INDIANAPOLIS – State Republican Chairman Tim Berry calls it “a strange political year” in Indiana, with only one congressional race rated nationally as competitive. And Berry says Democrats aren’t very competitive yet in that one. While Indiana was a battleground for key House races in recent elections, the one race now labeled competitive is in the 2nd Congressional District, Democratic challenger Joe Bock vs. Republican Congresswoman Jackie Walorski. The other eight House races in Indiana? The incumbents, six Republicans and two Democrats, are “safe,” facing token challenges.
            
     
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Hoosiers: A New History of Indiana
Indiana University historian James Madison has published a new book on the many changes that have come to Indiana.
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  • Horse Race: Bock begins TV ad campaign
    By BRIAN A. HOWEY
        
    INDIANAPOLIS — The 2nd CD showdown between U.S. Rep. Jackie Walorski and Democrat Joe Bock is now fully enjoined as the challenger began his TV ad campaign on Wednesday. Bock’s ad shows him packing his bags, with the candidate’s voice over: “I’ve been around the world, but it was no vacation.” Instead, Bock describes his missions to earthquakes, terrorism and civil wars. “Now the crisis is here at home,” Bock continued. “Politicians look out for themselves, instead of the middle class. They shut down the government and risk our paychecks, but keep getting theirs. Washington’s a disaster. I’m ready to go to work.”

        
     
  • Indiana's economic future is shifting to the cities
    By BRIAN A. HOWEY
        
    NASHVILLE, Ind. – In the 2008 Indiana gubernatorial campaign, Democratic nominee Jill Long Thompson said she intended to save every Indiana community through what she called a “three-tiered” economic plan that would infuse distressed areas with new jobs. Howey Politics observed in the June 24, 2008, edition: “Indiana is home to dozens of forgotten communities. A town like Attica thrived 150 years ago because it was on the Wabash River. Then the railroads came and cities like my hometown of Peru thrived. Then came the National Road and U.S. highways and places like Greencastle did well. When the natural gas in East Central Indiana ran out, Gas City suffered. Then came the Interstates, and a city like Brownsburg (and now Gas City) does well. While it sounds good, I don’t think every community can be saved.” Recent demographic analysis of Indiana reveals that it will be the state’s cities that will provide the economic thrust in a state that has seen its per-capita income decline by more than 13% in the last decade. Yet, the word “city” is not mentioned in the Indiana Constitution. There is no active “urban caucus” in the Indiana General Assembly, a body that in recent years has been overriding a number of local ordinances.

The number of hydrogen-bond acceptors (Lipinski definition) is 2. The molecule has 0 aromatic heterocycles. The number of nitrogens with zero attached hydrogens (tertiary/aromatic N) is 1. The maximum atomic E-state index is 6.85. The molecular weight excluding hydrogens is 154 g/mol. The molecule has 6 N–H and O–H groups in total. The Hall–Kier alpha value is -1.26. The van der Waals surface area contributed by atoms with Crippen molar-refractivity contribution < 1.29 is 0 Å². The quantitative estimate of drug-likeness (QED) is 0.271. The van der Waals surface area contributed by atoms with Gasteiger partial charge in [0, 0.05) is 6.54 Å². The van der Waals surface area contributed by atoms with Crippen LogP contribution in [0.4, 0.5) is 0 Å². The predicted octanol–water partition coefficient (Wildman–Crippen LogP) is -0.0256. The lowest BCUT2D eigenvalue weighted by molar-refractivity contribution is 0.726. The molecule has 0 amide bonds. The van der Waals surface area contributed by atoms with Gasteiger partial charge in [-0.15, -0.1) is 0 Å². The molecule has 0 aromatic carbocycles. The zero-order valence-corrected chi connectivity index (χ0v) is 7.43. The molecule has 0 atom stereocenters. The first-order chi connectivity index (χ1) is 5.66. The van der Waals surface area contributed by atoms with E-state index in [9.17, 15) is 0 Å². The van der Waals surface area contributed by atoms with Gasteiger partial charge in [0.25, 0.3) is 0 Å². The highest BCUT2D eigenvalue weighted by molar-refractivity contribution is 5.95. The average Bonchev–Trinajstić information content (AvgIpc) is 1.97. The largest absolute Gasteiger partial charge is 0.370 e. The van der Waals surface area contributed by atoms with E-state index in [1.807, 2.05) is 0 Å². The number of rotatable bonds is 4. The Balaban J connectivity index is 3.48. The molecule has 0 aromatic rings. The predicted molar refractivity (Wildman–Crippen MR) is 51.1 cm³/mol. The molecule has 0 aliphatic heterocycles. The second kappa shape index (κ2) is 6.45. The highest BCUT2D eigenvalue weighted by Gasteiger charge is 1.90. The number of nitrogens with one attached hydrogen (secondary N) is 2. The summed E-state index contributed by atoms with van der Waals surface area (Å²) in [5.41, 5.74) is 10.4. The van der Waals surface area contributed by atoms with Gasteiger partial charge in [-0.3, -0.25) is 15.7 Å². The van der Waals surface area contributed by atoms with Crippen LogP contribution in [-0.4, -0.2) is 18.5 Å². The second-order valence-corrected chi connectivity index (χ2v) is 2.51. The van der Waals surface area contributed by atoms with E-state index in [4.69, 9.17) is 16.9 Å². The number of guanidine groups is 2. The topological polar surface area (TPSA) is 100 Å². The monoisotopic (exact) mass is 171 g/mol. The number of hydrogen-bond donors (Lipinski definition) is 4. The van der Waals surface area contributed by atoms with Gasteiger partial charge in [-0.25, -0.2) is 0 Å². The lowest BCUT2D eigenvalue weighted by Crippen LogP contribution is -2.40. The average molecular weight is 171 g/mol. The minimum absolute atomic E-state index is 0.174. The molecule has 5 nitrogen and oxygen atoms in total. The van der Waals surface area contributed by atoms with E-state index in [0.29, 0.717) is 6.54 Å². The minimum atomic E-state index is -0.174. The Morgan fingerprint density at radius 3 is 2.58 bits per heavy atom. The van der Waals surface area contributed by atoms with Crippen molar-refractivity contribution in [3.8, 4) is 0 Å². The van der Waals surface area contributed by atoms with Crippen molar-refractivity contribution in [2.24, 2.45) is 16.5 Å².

• Indiana gaming revenue rushes toward Illinois virtual slots
    By MAUREEN HAYDEN
    CNHI News Bureau

        
    INDIANAPOLIS – Beer and barbecue aren’t the only draws to Daddy-O’s Bar & Grill in the small town of Paris, Ill., 15 miles from the Indiana border. The prospect of winning pulls in customers, as well. Since the neighborhood bar installed five video gaming terminals in late 2012, patrons feeding $1 bets into the virtual slots have won more than $3 million, in payouts ranging from 40 cents to $500.  The crowds are worrisome for officials back in Indiana, where tax revenues from gaming are plunging faster than predicted. Indiana’s take from gaming has been steadily dropping since the recession of 2008, but the trend appears to be accelerating with increased competition from neighboring states. A July report from the state budget agency showed gaming tax revenues fell more than 50 percent faster in the first six months of this year than analysts predicted in December.
     

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  • Prof. James Madison on his book 'Hoosiers: A New History of Indiana'
    “Evolutionary, not revolutionary, change has long been the Indiana way. In the last several decades, however, there have been signs of more rapid change.” - Indiana University Prof. James H. Madison, on his new book “Hoosiers: A New History of Indiana.” View Madison discussing the book below under HPI Video Feed. 
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Should Pence run?

Do you believe Gov. Mike Pence will seek reelection in 2016 or run for president?